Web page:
As was the case with the Past Stages in Melee, Melee stages returning from Super Smash Bros. Melee are never seen in Classic Mode or All-Star Mode. This leads to the fact that Halberd is always seen in Classic Mode and All Star Mode no matter what (since that is the Kirby universe's only Brawl stage); and the Kirby series is always fought in Classic Mode and All-Star Mode.
*R.O.B.'s home stage is Delfino Plaza in Classic Mode and All-Star Mode when Mario Bros. is not unlocked.
Super Smash Bros. 4
Unlike in previous games, Past Stages also act as home stages, as some of these familiar stages are the only stages available for their respective universes. Characters from universes without stages are assigned home stages whose universes lack characters. The Mii Fighters' home stage is considered to be Battlefield, as they are part of the Super Smash Bros. universe and are only fought in Classic Mode as enemy teams. Characters are fought on their home stages in Classic Mode for Super Smash Bros. for 3DS.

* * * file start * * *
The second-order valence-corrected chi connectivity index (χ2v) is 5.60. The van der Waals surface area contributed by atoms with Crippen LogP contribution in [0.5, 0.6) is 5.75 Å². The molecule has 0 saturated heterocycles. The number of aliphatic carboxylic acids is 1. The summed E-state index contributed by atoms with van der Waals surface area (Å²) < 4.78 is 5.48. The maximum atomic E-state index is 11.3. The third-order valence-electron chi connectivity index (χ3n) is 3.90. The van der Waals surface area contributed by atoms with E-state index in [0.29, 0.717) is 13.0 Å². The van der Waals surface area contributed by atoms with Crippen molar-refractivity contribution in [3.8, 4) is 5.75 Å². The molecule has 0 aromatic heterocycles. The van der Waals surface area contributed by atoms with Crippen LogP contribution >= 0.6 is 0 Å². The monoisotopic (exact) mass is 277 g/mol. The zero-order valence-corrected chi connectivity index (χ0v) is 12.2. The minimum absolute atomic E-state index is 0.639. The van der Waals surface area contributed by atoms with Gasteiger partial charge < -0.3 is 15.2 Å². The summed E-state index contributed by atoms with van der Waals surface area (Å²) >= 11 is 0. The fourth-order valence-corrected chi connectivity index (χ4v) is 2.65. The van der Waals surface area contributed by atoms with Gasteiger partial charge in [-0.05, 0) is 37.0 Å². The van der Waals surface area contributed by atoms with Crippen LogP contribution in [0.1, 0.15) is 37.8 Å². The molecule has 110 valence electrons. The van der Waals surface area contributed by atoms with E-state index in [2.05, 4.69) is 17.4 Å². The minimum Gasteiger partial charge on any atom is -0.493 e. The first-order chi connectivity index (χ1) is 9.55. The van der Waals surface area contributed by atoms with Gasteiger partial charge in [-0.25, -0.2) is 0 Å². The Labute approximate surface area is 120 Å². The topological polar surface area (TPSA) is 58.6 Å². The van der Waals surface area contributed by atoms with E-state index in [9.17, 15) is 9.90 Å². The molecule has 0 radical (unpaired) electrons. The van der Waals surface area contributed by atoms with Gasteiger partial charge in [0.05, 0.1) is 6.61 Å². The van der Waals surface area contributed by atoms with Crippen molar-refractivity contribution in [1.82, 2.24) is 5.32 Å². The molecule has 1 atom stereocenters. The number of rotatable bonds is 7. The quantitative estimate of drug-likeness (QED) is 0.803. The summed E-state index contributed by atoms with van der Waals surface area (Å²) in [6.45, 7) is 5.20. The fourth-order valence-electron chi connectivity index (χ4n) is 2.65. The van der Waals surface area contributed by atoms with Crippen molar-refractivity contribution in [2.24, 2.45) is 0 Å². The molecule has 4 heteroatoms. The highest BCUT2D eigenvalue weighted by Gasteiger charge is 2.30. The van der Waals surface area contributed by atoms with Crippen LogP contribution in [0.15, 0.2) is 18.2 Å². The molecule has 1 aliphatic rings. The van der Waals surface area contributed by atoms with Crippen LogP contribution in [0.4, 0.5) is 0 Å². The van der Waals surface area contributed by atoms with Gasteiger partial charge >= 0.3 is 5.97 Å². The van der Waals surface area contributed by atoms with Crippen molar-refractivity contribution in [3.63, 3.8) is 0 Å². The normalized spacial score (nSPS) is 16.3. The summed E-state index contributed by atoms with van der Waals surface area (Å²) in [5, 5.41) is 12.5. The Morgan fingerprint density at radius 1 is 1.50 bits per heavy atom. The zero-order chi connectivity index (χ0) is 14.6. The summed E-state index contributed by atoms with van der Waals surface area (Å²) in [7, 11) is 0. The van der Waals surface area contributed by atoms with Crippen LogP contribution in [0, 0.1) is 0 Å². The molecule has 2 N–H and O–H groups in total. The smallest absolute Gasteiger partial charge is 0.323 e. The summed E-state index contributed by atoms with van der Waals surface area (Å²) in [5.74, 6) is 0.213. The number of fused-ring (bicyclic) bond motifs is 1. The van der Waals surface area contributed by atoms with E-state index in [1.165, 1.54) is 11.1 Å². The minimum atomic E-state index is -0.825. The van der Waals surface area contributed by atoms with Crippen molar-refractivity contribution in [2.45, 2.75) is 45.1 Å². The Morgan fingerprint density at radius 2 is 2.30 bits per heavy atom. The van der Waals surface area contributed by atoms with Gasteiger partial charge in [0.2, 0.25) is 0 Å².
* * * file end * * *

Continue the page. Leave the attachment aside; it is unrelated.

Theory of "home advantage"
There is no clear or consistent benefit to a character fighting on their "home stage." Any advantages that certain characters have over others on stages happen across the entire stage list and are situational; they are not affected by the universes in which the characters originate from (for example, Fox and Pikachu dominate on Temple, even though they do not originate from the Zelda universe.) In some cases, it may be to a character's disadvantage to be fighting on their home stage; for example, Ness is unable to use his recovery move when knocked between buildings in Fourside. Additionally, Final Destination, which acts as the home stage for Roy, is disadvantageous for him against nearly every character (except for arguably Fox and Falco) as he is much more vulnerable to combos without any platforms to escape to. In Brawl, the ledges of the Lylat Cruise stage are thinner than most other stages, causing Fox, Falco, and most notably Wolf to curve underneath the stage more frequently when using their respective recovery moves instead of directly grabbing the edge. Additionally, in Skyworld, Pit's Centurions in his Final Smash will crash into the breakable platforms when they aim for opponents, quickly destroying the stage and temporarily removing all ledges; this consequently removes Pit's ability to plank and makes him much easier to gimp.